Security Companies Accused of Exaggerating Iran's Cyberthreats Against the US 37

Posted by samzenpus
from the slightly-exaggerated dept.
An anonymous reader writes: A widely-read report accusing Iran of hundreds of thousands of cyberattacks against the U.S. is being criticized as hugely inaccurate as well as motivated by marketing and politics, according to a new whitepaper and critics around the security industry. The original report, solicited by a conservative think tank and published by Norse in the lead up to the RSA Security Conference, hit the front page of the New York Times by calling handshakes and network scans "sophisticated cyberattacks."
United States

House Bill Slashes Research Critical To Cybersecurity 198

Posted by samzenpus
from the do-more-with-less dept.
dcblogs writes: A U.S. House bill that will set the nation's basic research agenda for the next two years increases funding for computer science, but at the expense of other research areas. The funding bill, sponsored by Rep. Lamar Smith (R-Texas), the chair of the Science, Space and Technology Committee, hikes funding for computer science, but cuts — almost by half — social sciences funding, which includes the study of human behavior. Cybersecurity uses human behavior research because humans are often the weakest security link. Research funding social, behavioral and economic sciences will fall from $272 million to $150 million, a 45% decrease. The bill also takes a big cut out of geosciences research, which includes climate change study, from $1.3 billion to $1.2 billion, an 8% decrease. The insight into human behaviors that comes from the social science research, "is critical to understanding how best to design and implement hardware and software systems that are more secure and easier to use," wrote J. Strother Moore, the Computing Research Association chair and a professor of computer science at the University of Texas.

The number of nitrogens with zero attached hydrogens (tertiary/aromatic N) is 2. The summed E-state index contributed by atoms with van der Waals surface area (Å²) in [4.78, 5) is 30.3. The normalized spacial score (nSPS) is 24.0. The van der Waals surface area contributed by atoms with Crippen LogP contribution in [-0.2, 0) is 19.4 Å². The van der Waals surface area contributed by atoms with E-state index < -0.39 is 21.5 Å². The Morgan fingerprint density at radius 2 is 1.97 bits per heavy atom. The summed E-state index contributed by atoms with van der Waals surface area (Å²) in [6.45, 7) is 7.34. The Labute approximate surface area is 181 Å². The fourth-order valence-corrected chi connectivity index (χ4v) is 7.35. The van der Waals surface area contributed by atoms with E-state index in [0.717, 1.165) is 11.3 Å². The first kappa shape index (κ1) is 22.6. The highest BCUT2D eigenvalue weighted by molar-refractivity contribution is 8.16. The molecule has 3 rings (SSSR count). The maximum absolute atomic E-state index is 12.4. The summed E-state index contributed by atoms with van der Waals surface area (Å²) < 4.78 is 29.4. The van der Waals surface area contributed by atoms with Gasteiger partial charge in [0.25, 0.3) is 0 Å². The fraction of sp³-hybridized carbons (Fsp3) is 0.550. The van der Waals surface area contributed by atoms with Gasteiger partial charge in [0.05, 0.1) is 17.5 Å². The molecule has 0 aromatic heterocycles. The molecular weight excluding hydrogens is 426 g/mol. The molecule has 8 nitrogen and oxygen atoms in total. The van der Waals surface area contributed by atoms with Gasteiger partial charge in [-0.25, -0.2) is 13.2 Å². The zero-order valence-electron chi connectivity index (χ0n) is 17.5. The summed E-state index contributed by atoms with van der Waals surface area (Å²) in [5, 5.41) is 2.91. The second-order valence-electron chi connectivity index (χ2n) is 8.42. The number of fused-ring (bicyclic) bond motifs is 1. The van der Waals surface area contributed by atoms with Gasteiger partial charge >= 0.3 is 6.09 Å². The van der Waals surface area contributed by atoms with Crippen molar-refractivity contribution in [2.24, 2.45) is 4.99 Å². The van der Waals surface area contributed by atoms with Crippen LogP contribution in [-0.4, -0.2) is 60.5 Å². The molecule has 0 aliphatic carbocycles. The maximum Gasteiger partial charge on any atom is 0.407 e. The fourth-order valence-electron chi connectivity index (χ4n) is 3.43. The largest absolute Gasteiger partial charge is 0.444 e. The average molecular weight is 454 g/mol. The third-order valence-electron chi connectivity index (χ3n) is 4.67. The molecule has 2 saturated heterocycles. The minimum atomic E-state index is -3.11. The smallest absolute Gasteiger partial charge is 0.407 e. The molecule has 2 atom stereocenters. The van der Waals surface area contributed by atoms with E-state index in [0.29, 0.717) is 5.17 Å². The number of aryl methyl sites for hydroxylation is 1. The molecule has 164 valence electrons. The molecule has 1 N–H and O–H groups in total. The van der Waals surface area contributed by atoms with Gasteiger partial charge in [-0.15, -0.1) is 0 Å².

United States

Copyright For Sale: What the Sony Docs Say About MPAA Buying Political Influence 163

Posted by timothy
from the public-servitude dept.
An anonymous reader writes: The linkage between political funding and the major copyright lobby groups is not a new issue as for years there have been stories about how groups like the MPAA and RIAA fund politicians that advance their interests. Michael Geist digs into the Sony document leak to see how the MPAA coordinates widespread buying of politicians with political funding campaigns led by former Senator Christopher Dodd to federal and state politicians. The campaigns include efforts to circumvent donation limits by encouraging executives to spend thousands on influential politicians, leading to meetings with Barack Obama, the head of the USTR and world leaders.
Government

Gyrocopter Pilot Appears In Court; Judge Bans Him From D.C. 271

Posted by timothy
from the but-what-if-air-&-space-gets-the-copter? dept.
mpicpp writes The Florida mail carrier accused of landing a gyrocopter outside the U.S. Capitol on Wednesday was charged in federal court Thursday and has been barred from returning to the District of Columbia or flying any aircraft, officials said. Douglas Hughes, 61, was charged with violating aircraft registration requirements, a felony, and violating national defense airspace, a misdemeanor. If convicted, he could be sentenced to up to three years in prison for the felony and one year in prison for the airspace violation. U.S. Magistrate Judge Deborah A. Robinson also barred Hughes from the District of Columbia, except for court appearances, and said he must stay away from the Capitol, White House and nearby areas while he is there. He will also have to hand over his passport.
The Almighty Buck

'We the People' Petition To Revoke Scientology's Tax Exempt Status 700

Posted by Soulskill
from the brought-to-you-by-years-of-pointless-irritation dept.
An anonymous reader writes: There has been a lot of interest in the activities of the Church of Scientology recently, especially since the release of Alex Gibney's documentary Going Clear. A petition against tax-exempt status for Scientology has been started on the U.S. White House petition website. If it receives more than 100,000 signatures, it will qualify for an official White House response. Even Slashdot has had its own run-ins with Scientology in the past — one of many internet sites to face legal threats from the Church. Has the time come for Scientology go "clear?"